Minnesota lawmakers are reportedly making another attempt to reform a controversial state statute that allows law enforcement agencies to seize cash and property they believe is connected to criminal activity—even if the owner is not actually charged with a crime.
The use of civil forfeiture to seize cash and vehicles in Minnesota has been controversial for years largely because, under the current system, owners do not have to be convicted or even charged with a crime to lose their property.
An investigative report by a local news source found that police departments in Minnesota seized approximately 14,000 vehicles using civil asset forfeiture in 2020. The practice reportedly generated nearly $10 million for those departments over the course of three years. A review of the 50 largest departments found some of them allow officers to seize cash or vehicles regardless of value, press sources indicate.
Rep. Kelly Moller (D-Shoreview) and Rep. Jamie Becker-Finn (D-Roseville) introduced House Bill 75 (HF75) on January 14, 2021. The bill seeks to establish a process to protect innocent owners from having their property seized if it is used by a third party to commit a crime. It would also place limits on vehicle forfeitures, raise the minimum amount of cash seizures to $1,500, and bolster reporting requirements for forfeitures conducted in the state.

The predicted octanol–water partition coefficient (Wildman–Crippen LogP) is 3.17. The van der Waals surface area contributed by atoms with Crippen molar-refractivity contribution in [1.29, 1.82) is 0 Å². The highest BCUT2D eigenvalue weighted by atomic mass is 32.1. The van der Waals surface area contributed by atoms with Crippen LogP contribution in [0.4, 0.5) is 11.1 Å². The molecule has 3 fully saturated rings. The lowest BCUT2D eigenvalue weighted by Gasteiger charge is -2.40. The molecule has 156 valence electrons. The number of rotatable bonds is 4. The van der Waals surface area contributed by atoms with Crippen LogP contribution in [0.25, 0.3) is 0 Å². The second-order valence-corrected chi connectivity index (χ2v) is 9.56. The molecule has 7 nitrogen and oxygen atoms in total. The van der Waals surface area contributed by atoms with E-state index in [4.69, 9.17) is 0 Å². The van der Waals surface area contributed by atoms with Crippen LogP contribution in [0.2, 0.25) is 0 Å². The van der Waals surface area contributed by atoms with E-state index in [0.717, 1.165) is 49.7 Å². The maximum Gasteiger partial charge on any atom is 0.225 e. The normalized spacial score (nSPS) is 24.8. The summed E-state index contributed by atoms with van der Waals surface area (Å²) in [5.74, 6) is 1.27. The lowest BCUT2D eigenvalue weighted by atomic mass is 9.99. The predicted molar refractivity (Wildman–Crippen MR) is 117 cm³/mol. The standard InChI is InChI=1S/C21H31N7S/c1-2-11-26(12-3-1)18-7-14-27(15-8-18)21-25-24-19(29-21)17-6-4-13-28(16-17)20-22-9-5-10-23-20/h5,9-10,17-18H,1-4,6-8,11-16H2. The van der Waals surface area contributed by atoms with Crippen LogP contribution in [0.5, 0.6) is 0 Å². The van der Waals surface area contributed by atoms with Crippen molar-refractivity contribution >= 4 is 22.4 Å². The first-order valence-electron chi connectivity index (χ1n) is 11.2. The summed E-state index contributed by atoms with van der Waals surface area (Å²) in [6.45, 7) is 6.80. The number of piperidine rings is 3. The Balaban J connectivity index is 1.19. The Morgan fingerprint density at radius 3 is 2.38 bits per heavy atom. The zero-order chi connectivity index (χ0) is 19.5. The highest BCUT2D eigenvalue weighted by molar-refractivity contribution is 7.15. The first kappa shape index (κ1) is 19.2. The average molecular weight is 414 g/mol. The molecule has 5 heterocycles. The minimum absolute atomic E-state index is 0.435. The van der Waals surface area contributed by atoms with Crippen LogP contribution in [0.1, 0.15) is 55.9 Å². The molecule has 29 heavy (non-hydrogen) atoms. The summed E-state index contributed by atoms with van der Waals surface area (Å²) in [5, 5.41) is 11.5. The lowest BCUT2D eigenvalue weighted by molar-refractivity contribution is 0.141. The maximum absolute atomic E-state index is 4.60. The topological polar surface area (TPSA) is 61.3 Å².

HF75 additionally seeks to withdraw Minnesota from the federal Equitable Sharing Program, which allows prosecutors to bypass strict state asset forfeiture laws by passing cases to the federal government. Under the current system, state officials can hand forfeiture cases to a federal agency in exchange for up to 80 percent of the forfeiture proceeds. HF75 would close that loophole.
While it’s not clear whether the reforms in HF75 will have widespread support of local and state law enforcement agencies, some police departments have already started changing their policies before the state’s lawmakers take action.
Last month, the Columbia Heights Police Department announced a complete ban on vehicle forfeiture in an effort to improve trust and fairness in the community, according to the police chief. “We revamped our asset forfeiture policy in accordance to what we felt worked best for this department and the community we serve,” Chief Lenny Austin told the press.
In addition to criticism for vehicle seizures, police in Minnesota are also criticized for how often they seize small amounts of cash—a practice critics of forfeiture argue primarily impacts low-income communities. In response, Columbia Heights announced it has set a threshold for cash seizures and officers can no longer confiscate cash if it is less than $2,000. The Carver County Sheriff’s Office also recently changed its policy to prohibit its deputies from seizing any cash less than $1,000.
Despite bipartisan support for change in recent years, groups such as the Minnesota Chiefs of Police Association have been against forfeiture reform. This new bill aims to reach a compromise with law enforcement agencies that have resisted past reform efforts.
HF75 was referred to the Committee on Judiciary Finance and Civil Law Division, where it must pass by a majority vote before moving on to the next step in the legislative process. If signed into law by the governor, it could potentially eliminate up to 75 percent of all forfeitures in Minnesota.
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